Research Papers: Gas Turbines: Controls, Diagnostics, and Instrumentation

Experimental and Numerical Investigation Into the Aerodynamics of a Novel Steam Turbine Valve and Its Field Application

[+] Author and Article Information
Giorgio Zanazzi

Alstom Power,
Brown Boveri Str. 7,
Baden 5400,Switzerland
e-mail: giorgio.zanazzi@power.alstom.com

Timothy Rice

Alstom Power,
Newbold Road,
Rugby CV21 2NH, UK
e-mail: tim.rice@power.alstom.com

Michael Sell

Alstom Power,
Brown Boveri Str. 7,
Baden 5400, Switzerland
e-mail: michael.sell@power.alstom.com

Colin Ridoutt

Alstom Power
Brown Boveri Str. 7,
Baden 5400, Switzerland
e-mail: colin.ridoutt@power.alstom.com

Contributed by the Controls, Diagnostics and Instrumentation Committee of ASME for publication in the JOURNAL OF ENGINEERING FOR GAS TURBINES AND POWER. Manuscript received January 6, 2014; final manuscript received January 18, 2014; published online March 21, 2014. Editor: David Wisler.

J. Eng. Gas Turbines Power 136(9), 091601 (Mar 21, 2014) (11 pages) Paper No: GTP-14-1002; doi: 10.1115/1.4026860 History: Received January 06, 2014; Revised January 18, 2014

Control valves are one of the key steam turbine components that guarantee operational safety in a power plant. There are two aerodynamic aspects, which are the current focus for the development of Alstom's valves. One is the reduction of the aerodynamic loss to increase the efficiency of the power plant. The other is operational flexibility, which is increasingly required to react faster to load requirements from the electric grid. This is becoming more important as power generation becomes increasingly decentralized, with a growing contribution from renewable energy sources. For this reason, a fast control loop is required for valve operation, which depends on an accurate linearization of the valve characteristic. In this paper the flow fields in an existing steam control valve have been analyzed and subsequently optimized using CFD techniques. The approach specifically designed for drilled strainers is further illustrated. Following the validation of the baseline design with model testing, an improved diffuser has been designed using CFD analysis and the resulting performance benefit has been confirmed with further testing. The grid frequency support requires control valve throttling. For this reason, an accurate prediction of the linearization table is extremely important to support the required response time limits. Further numerical work has been carried out with various opening positions of the valve, leading to an improved valve linearization characteristic. It is demonstrated that the numerical prediction of the linearization curve agrees very well with data obtained from operating power plants.

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Fig. 1

Schematic view of the turbine inlet valve used in this study. Top half shown shut, bottom half shown open.

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Fig. 2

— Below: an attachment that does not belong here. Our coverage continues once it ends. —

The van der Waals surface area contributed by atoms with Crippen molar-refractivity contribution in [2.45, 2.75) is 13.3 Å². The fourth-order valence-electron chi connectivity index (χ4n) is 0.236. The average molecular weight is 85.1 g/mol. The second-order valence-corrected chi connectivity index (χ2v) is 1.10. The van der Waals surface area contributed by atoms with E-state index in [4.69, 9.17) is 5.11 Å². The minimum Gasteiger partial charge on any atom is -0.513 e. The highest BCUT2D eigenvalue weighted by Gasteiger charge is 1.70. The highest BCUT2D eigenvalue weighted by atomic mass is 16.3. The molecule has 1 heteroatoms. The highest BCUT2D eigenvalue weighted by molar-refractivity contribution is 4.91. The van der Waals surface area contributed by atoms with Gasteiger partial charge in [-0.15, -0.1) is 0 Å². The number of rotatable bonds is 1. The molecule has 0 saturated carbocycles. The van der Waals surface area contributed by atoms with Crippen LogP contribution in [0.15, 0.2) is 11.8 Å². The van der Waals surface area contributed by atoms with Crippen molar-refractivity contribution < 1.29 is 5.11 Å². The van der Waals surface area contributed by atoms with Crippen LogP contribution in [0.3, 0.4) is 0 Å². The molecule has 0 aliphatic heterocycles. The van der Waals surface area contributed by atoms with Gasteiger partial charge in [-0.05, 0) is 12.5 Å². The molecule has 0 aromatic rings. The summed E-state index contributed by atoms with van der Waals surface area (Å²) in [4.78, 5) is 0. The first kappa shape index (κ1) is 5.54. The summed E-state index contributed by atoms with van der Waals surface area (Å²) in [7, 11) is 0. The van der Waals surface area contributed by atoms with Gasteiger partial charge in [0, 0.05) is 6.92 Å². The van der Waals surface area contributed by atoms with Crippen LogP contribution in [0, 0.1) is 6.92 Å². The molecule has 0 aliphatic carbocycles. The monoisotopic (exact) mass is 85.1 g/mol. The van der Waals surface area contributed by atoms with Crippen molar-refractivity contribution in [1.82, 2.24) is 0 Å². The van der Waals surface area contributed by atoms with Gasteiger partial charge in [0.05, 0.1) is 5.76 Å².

Test facility for valves at Alstom

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Fig. 3

Structure and measurement locations of the test rig

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Fig. 4

Typical strainer model and pattern of holes

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Fig. 5

Test model at FHNW Windisch

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Fig. 6

Computational model of a direct calculation of a single strainer hole

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Fig. 7

Computational mesh of single hole

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Fig. 8

Grid independency study

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Fig. 9

Computational domain for the porous model validation

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Fig. 10

Comparison between loss coefficient of a directly modeled bore and porous modeling

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Fig. 11

Computational 3D domain of turbine inlet valve

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Fig. 12

Computational meshes for turbine inlet valves

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Fig. 13

Diffuser location inside the valve (a) and diffuser casing (red line) to be optimized (b)

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Fig. 14

Comparison of the diffuser shapes

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Fig. 15

Comparison of the relative diffuser area ratios

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Fig. 16

Loss coefficient parameter for different diffuser designs at different operating points

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Fig. 17

Comparison of relative changes in loss coefficient of different valve diffusers

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Fig. 18

Location of visualization planes in the 3D CFD calculation

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Fig. 19

Comparison of flow Mach number in diffuser and outlet ring chamber between baseline and design 1

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Fig. 20

Schematic of the loss breakdown along the flow path

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Fig. 21

Analysis of loss creation along the flow path

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Fig. 22

Experimental data of valve characteristics and turbine operating conditions with a typical steam turbine valve

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Fig. 23

Example of a CFD result with 20% relative lift stroke

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Fig. 24

Procedure of the CFD-based valve linearization

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Fig. 25

Comparison between on-site data and CFD prediction of valve lift over mass flow




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